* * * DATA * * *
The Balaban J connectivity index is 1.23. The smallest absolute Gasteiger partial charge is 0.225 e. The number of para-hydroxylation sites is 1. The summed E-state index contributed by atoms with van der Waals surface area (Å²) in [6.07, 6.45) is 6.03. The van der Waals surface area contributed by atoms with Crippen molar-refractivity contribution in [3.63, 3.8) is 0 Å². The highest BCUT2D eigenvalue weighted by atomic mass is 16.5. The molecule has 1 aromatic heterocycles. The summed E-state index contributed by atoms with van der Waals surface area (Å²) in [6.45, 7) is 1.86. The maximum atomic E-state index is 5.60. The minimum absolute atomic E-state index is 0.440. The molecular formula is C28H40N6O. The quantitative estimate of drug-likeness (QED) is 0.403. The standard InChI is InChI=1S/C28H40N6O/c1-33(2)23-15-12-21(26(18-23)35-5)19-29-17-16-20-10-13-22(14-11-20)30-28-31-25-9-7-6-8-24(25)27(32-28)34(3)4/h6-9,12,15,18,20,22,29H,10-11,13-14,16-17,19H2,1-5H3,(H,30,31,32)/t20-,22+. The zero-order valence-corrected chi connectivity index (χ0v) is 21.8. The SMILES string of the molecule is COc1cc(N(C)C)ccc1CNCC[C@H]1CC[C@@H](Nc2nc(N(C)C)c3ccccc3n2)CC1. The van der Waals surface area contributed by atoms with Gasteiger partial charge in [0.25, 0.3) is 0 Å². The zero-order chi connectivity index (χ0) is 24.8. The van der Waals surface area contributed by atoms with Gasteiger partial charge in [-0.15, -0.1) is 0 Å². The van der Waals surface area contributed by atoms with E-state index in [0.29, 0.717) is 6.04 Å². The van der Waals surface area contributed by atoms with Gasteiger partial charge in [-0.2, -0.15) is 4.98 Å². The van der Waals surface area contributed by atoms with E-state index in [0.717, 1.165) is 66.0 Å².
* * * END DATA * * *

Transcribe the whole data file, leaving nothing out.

The Balaban J connectivity index is 1.23. The smallest absolute Gasteiger partial charge is 0.225 e. The number of para-hydroxylation sites is 1. The summed E-state index contributed by atoms with van der Waals surface area (Å²) in [6.07, 6.45) is 6.03. The van der Waals surface area contributed by atoms with Crippen molar-refractivity contribution in [3.63, 3.8) is 0 Å². The highest BCUT2D eigenvalue weighted by atomic mass is 16.5. The molecule has 1 aromatic heterocycles. The summed E-state index contributed by atoms with van der Waals surface area (Å²) in [6.45, 7) is 1.86. The maximum atomic E-state index is 5.60. The minimum absolute atomic E-state index is 0.440. The molecular formula is C28H40N6O. The quantitative estimate of drug-likeness (QED) is 0.403. The standard InChI is InChI=1S/C28H40N6O/c1-33(2)23-15-12-21(26(18-23)35-5)19-29-17-16-20-10-13-22(14-11-20)30-28-31-25-9-7-6-8-24(25)27(32-28)34(3)4/h6-9,12,15,18,20,22,29H,10-11,13-14,16-17,19H2,1-5H3,(H,30,31,32)/t20-,22+. The zero-order valence-corrected chi connectivity index (χ0v) is 21.8. The SMILES string of the molecule is COc1cc(N(C)C)ccc1CNCC[C@H]1CC[C@@H](Nc2nc(N(C)C)c3ccccc3n2)CC1. The van der Waals surface area contributed by atoms with Gasteiger partial charge in [0.25, 0.3) is 0 Å². The zero-order chi connectivity index (χ0) is 24.8. The van der Waals surface area contributed by atoms with Gasteiger partial charge in [-0.15, -0.1) is 0 Å². The van der Waals surface area contributed by atoms with E-state index in [0.29, 0.717) is 6.04 Å². The van der Waals surface area contributed by atoms with Gasteiger partial charge in [-0.2, -0.15) is 4.98 Å². The van der Waals surface area contributed by atoms with E-state index in [0.717, 1.165) is 66.0 Å².